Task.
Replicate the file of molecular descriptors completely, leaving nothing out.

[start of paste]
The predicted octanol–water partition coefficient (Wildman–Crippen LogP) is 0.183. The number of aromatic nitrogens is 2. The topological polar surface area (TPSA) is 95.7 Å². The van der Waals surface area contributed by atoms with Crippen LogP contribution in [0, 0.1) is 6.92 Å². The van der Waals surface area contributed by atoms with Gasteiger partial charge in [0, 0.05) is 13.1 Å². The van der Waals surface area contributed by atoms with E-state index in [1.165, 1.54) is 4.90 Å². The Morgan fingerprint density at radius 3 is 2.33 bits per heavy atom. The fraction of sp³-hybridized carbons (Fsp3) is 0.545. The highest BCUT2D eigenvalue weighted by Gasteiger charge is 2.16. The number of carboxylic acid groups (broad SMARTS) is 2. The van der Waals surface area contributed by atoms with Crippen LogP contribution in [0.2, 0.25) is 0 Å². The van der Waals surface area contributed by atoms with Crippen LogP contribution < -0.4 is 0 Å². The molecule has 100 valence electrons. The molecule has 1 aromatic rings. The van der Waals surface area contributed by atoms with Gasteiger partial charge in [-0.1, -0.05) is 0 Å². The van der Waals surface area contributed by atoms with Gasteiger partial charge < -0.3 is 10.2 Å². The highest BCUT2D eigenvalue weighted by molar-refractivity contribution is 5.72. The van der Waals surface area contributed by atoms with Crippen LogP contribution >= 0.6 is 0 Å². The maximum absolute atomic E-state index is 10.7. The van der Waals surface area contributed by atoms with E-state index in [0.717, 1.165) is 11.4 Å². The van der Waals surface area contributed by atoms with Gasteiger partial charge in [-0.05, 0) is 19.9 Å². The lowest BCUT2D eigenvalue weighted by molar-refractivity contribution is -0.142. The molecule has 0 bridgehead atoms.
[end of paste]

The predicted octanol–water partition coefficient (Wildman–Crippen LogP) is 0.183. The number of aromatic nitrogens is 2. The topological polar surface area (TPSA) is 95.7 Å². The van der Waals surface area contributed by atoms with Crippen LogP contribution in [0, 0.1) is 6.92 Å². The van der Waals surface area contributed by atoms with Gasteiger partial charge in [0, 0.05) is 13.1 Å². The van der Waals surface area contributed by atoms with E-state index in [1.165, 1.54) is 4.90 Å². The Morgan fingerprint density at radius 3 is 2.33 bits per heavy atom. The fraction of sp³-hybridized carbons (Fsp3) is 0.545. The highest BCUT2D eigenvalue weighted by Gasteiger charge is 2.16. The number of carboxylic acid groups (broad SMARTS) is 2. The van der Waals surface area contributed by atoms with Crippen LogP contribution in [0.2, 0.25) is 0 Å². The van der Waals surface area contributed by atoms with Crippen LogP contribution < -0.4 is 0 Å². The molecule has 100 valence electrons. The molecule has 1 aromatic rings. The van der Waals surface area contributed by atoms with Gasteiger partial charge in [-0.1, -0.05) is 0 Å². The van der Waals surface area contributed by atoms with Gasteiger partial charge < -0.3 is 10.2 Å². The highest BCUT2D eigenvalue weighted by molar-refractivity contribution is 5.72. The van der Waals surface area contributed by atoms with Crippen LogP contribution >= 0.6 is 0 Å². The maximum absolute atomic E-state index is 10.7. The van der Waals surface area contributed by atoms with E-state index in [0.717, 1.165) is 11.4 Å². The van der Waals surface area contributed by atoms with Gasteiger partial charge in [-0.05, 0) is 19.9 Å². The lowest BCUT2D eigenvalue weighted by molar-refractivity contribution is -0.142. The molecule has 0 bridgehead atoms.